A 75-year-old diver is stalling waste-dumping plans from Ireland's largest company

CRH subsidiary Roadstone has been delayed from filling a disused quarry with construction refuse.

By Conor McMahon Deputy editor, Fora

A SEPTUAGENARIAN DIVER has stalled plans by a subsidiary of building materials group CRH – Ireland’s largest company – to fill a defunct, flooded quarry with waste material.

Construction firm Roadstone Ltd received planning permission last month to backfill Calary Quarry near Kilmanaogue village in County Wicklow.

The quarry spans about 12 acres and is around 28m deep. The company had previously extracted bedrock from the region, however the empty pit has since filled with water, effectively becoming a man-made lake.

In its planning application, submitted in May 2016, Roadstone requested permission to drain the quarry and fill it with 3.2 million tonnes of unwanted soil, stone and construction waste.

Roadstone said the project would take 10 to 12 years to complete with up to 12 heavy-goods vehicle movements per hour on every day except Sundays and bank holidays.

At the end of the project, the lake would be turned into a “grassland habitat similar to that which existed prior to quarrying”, it said.

Wicklow County Council granted Roadstone permission for the project in March, but a local diving enthusiast has appealed that decision to An Bord Pleanála.

Albert Kerr, who has an address in Bray, wrote a letter to the planning board on behalf of “a group of environmentally concerned local people, and activity, adventure and sporting groups”.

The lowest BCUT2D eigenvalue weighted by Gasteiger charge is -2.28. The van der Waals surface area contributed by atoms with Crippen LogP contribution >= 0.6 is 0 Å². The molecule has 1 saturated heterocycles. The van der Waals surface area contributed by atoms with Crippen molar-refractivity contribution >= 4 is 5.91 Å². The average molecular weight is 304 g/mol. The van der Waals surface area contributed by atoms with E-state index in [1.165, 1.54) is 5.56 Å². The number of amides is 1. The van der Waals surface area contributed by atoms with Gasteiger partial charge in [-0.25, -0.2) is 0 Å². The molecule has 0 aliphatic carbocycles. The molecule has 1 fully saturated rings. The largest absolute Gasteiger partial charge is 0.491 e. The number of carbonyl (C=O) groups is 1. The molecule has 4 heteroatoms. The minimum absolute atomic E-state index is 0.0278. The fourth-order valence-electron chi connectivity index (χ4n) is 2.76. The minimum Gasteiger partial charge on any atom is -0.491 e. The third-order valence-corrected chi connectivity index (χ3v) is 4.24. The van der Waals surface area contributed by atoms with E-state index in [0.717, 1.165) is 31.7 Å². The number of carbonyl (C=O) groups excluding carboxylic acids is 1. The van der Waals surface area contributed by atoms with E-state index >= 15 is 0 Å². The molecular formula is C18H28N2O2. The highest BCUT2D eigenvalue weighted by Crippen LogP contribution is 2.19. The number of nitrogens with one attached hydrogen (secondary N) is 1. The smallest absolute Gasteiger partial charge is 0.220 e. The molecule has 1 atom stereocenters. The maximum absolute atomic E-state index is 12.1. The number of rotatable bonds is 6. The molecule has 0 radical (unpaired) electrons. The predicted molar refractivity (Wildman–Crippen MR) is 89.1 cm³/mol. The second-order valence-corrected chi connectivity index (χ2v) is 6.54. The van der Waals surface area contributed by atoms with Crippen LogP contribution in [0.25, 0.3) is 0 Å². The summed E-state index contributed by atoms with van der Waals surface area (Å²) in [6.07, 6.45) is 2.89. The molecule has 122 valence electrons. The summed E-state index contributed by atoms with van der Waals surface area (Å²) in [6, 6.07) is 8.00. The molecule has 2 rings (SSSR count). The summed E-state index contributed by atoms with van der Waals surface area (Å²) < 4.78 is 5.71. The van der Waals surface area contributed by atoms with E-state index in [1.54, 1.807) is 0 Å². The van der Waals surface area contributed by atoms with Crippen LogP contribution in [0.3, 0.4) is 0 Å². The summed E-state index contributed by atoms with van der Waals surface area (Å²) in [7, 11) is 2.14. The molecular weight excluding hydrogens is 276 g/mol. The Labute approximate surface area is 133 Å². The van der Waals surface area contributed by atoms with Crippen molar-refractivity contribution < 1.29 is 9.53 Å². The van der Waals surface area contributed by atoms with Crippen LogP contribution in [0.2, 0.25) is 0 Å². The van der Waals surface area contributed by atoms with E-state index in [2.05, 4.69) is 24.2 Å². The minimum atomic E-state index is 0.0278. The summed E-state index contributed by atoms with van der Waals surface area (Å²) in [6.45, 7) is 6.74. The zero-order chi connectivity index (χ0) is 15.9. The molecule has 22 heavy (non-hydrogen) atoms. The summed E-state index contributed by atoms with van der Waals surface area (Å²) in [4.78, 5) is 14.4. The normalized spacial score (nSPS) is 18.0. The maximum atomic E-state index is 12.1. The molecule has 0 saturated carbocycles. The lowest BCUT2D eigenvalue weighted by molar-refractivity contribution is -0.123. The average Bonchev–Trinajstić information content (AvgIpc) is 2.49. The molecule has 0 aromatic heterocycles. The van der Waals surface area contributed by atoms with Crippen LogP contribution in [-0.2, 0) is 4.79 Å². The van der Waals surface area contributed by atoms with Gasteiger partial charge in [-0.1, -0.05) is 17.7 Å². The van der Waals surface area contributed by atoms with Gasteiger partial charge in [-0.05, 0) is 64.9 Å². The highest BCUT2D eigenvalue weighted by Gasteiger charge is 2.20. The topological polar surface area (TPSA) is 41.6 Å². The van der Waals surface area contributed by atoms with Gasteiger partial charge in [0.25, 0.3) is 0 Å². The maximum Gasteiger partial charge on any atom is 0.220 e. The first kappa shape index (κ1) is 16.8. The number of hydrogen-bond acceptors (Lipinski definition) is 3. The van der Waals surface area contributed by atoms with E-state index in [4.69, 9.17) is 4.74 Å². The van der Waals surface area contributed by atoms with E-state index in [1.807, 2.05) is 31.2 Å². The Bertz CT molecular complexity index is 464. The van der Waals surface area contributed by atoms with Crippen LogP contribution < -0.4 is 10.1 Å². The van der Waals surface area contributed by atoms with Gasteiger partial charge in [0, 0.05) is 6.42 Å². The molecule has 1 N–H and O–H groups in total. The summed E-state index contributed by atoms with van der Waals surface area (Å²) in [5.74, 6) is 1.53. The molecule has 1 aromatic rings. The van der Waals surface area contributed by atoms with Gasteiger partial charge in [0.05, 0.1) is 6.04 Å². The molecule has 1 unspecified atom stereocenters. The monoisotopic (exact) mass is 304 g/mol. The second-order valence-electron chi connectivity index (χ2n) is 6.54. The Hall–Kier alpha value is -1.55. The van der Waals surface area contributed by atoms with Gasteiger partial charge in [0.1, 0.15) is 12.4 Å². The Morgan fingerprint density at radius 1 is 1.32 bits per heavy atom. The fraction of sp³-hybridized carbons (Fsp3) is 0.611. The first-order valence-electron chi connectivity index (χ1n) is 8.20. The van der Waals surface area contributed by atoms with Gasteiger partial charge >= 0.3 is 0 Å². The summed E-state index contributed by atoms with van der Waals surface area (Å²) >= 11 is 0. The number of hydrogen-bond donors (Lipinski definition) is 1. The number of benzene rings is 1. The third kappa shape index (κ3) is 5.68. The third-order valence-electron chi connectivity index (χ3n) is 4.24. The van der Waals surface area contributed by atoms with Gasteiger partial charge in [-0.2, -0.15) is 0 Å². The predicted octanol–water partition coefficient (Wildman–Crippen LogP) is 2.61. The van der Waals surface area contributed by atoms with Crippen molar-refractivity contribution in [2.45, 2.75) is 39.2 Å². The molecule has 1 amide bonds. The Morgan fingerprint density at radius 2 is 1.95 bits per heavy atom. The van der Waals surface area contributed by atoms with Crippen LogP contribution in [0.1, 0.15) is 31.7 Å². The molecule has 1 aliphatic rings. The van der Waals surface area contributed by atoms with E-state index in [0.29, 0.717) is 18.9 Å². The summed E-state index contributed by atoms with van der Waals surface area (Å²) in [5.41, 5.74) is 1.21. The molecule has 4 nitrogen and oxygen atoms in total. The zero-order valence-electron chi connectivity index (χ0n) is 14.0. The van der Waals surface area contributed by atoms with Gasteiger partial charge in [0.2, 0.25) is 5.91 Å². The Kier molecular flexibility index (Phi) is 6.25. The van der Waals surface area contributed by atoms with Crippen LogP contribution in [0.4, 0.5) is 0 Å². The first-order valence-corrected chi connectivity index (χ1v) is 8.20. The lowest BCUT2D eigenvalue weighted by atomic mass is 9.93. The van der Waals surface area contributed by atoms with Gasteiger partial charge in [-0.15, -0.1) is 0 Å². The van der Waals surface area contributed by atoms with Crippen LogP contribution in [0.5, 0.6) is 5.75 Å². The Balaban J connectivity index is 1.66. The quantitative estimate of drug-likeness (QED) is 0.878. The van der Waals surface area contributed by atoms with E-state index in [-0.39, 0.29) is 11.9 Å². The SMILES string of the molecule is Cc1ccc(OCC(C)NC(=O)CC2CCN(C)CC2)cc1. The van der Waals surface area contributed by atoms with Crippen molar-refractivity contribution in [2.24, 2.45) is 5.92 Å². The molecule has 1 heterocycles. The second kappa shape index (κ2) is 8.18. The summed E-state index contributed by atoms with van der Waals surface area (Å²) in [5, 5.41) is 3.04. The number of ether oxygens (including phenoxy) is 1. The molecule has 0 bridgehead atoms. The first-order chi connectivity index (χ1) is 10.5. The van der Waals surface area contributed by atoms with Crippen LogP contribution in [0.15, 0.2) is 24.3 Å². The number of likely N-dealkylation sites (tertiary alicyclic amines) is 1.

calgary quarry An aerial view of the quarry

‘Pleasure and adventure’

In his submission to the planning board, Kerr said: “Calary Quarry has, since being abandoned by Roadstone, filled with water and become a scenic lake located at the side of the beautiful Sugar Loaf Mountain.”

He said the lake “has the potential to become an ideal all-year-round public recreational facility” and listed a number of potential outdoor activities that could be facilitated there, including scuba diving, kayaking, abseiling and wind surfing.

He said the amenity would bring “pleasure and adventure” into the lives of young people living nearby.

A well-known local resident, Kerr has been diving for more than five decades. He has also gone diving in other disused quarries around the country.

The 75-year-old has long championed for the Calary site to be used as a recreational facility. He proposed to Bray Municipal District in December 2015 that the quarry should be earmarked for outdoor pursuits.

According to a report in the Bray People at the time, councillor Christopher Fox said that if the site was to become a commercial adventure destination it would make more sense for a company rather than the local authority to develop it.

“What sort of public funds would it cost for the council to purchase this site?” he said.

The An Bord Pleanála case is due to be decided in August.

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